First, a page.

How To Gain Speed- Movement Exercises for Sprinters (Youth/High School/College/Pro) Part 1

How To Gain Speed- Movement Exercises for Sprinters (Youth/High School/College/Professional) Part 1

There aren’t many sports where speed is not a huge asset.  The quest to get faster is what I hear from athletes and parents 95% of the time at my gym, the Boost Performance Center in Corona CA.  The ability to gain speed is accessible to every athlete who’s willing to work for it, though not all gains in speed are created equal.  Make no mistake, because of genetics some athletes will always be faster than others.  But increased speed gains can be unlocked with a combination of correct technique, strength development, and building power.  In this article we’re going to focus on technique drills each athlete can be doing to increase speed at any level. 

Before going into each drill it’s important to understand the intention of speed exercises.  The goal of movement drills is to attain efficiency while running.  This helps an athlete with 3 things:

1. Achieve proper leg and arm action 

2. Coordinate the movements of the legs & arms 

3. Developing proper force production while running   

For speed I break my movement mechanics into 2 types, acceleration, and max speed.  Each drill requires different progressions going from most basic, to moderate, to advanced.  In this article we’re going to focus on acceleration.

Acceleration Drills for Speed

A-march (Basic)

A great beginner drill to teach proper running mechanics.  This exercise is exactly what it sounds like, marching with the goal of maintaining good posture, driving each knee off the ground to achieve a 90 degree angle in the hips. The arms should also be bent to maintain a 90 degree angle and synchronized with the legs so that the right arm moves in unison with the left leg, and the left arm moves in unison with the right leg.

A-skip (Intermediate)

A progression from the a-march, this drill focuses on the transition of hip flexion (knee drive) to hip extension (putting the foot down), giving the feet a piston-like action while accelerating. The arms are used here not in a running motion, but rather to accentuate the rapid hip transition by quickly touching the finger tips under the leg as it drives forward.  Once efficiency of the leg action is achieved, athletes can then add proper arm action.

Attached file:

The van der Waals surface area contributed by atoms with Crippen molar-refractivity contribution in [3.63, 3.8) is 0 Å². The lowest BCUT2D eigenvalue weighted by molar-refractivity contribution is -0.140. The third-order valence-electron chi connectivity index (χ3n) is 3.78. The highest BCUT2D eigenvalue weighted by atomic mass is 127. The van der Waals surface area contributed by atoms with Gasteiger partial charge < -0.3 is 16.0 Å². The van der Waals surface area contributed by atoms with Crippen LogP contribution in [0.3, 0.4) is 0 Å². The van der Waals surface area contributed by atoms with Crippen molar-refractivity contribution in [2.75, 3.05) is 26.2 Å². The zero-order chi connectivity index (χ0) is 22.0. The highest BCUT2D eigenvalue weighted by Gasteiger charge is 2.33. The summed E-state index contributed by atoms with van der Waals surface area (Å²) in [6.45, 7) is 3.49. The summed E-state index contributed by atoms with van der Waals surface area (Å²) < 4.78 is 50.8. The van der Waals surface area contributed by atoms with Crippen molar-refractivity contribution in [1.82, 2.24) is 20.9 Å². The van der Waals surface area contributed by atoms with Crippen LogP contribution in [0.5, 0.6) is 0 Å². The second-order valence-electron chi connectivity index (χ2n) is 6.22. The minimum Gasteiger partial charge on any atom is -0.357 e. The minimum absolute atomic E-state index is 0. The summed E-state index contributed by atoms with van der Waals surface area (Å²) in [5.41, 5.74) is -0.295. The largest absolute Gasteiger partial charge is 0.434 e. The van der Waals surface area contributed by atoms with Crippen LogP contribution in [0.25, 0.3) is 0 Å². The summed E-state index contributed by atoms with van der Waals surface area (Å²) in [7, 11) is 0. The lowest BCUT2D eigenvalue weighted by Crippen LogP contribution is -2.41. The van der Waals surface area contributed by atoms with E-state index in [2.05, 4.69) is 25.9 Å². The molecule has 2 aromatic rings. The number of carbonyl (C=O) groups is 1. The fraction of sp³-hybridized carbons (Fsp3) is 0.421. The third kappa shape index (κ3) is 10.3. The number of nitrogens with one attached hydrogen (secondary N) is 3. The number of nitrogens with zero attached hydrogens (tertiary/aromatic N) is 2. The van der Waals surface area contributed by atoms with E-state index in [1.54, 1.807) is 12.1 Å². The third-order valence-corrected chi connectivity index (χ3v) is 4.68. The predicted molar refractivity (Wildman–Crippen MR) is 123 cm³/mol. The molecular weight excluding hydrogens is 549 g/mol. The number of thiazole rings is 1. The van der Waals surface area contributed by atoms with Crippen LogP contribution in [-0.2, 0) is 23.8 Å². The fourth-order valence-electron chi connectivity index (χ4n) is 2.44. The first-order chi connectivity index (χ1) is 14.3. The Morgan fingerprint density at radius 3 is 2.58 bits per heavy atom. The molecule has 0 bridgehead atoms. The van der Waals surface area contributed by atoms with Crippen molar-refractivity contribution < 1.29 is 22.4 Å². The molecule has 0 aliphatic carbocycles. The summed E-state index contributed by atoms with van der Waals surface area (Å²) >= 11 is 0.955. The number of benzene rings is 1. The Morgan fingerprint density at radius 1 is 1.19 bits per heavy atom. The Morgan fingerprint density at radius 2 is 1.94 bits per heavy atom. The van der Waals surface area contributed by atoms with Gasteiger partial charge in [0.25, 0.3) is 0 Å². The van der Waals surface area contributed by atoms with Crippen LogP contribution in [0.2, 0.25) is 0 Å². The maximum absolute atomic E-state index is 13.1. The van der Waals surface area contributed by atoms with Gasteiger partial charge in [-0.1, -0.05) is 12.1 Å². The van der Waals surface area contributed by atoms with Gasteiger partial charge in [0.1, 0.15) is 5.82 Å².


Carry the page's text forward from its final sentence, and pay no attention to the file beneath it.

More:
Resisted A-skips (Advanced)

Once the a-skip is mastered an athlete can then add resistance by pushing a sled, where leg and foot action will be the main emphasis.  An athlete can also tow a sled or use band/bungee resistance where the arms and legs will be synchronized.  Resisted skips will require athletes to apply more force against the ground for forward movement which is critical for sprinting.

Wall Strikes-Individual (Basic)

This drill again teaches the piston like actions our legs exhibit during acceleration.  Athletes take a 45 degree lean against a wall and drive each leg up one at a time so the hip is flexed at 90 degrees.  Athletes will briefly hold the position of one leg up (flexed) and one leg down (extended) until switching.  Switching legs can be cued by the athlete herself, a coach, or training partner.  Good posture should be maintained keeping the hips in alignment with the shoulders.

Wall Strikes-Continuous (Intermediate)

Now the athlete will sprint in rapid fire for 5-15 seconds. Typically an athlete can go as long as good technique is maintained.  Once stopped, athletes should hold the position of one leg flexed and one extended.

Wall Strikes with Arms (Advanced)

Once an athletes leg action is on point and posture can be maintained, the arms can now be included.  Adding the arms adds another level of difficulty as athletes will have synchronized arm and leg action while maintaining good posture.  Reps will now be performed in a 2 step in order to account for 2 arm strikes.

Forward Low Walk (Advanced)

This drill emphasizes 2 things.  The low center of gravity athletes demonstrate while accelerating & the deep flexion of the ankles and low angles of shins.  Though it may look easy, this drill requires a lot of strength to hold this position.  Distances can vary from 10-25yds, as long as good form is maintained.

While I labeled these drills based on the level of difficulty, I encourage  all athletes to start at the most basic level, and allow themselves to naturally progress.  Each level builds off the previous so mastering each drill is crucial for progression.  Incorrect technique, or lack of fluidity in movement are signs that a drill has yet to be mastered.  Incorporating these drills into your workout regimen will ensure that your drive phase will go 0 to 100… real quick!

Coach Ray Bass
Ray Bass
Level 1 & 2 Coach Bommarito Performance
CSCS / USAW

1 thought on “How To Gain Speed- Movement Exercises for Sprinters (Youth/High School/College/Pro) Part 1

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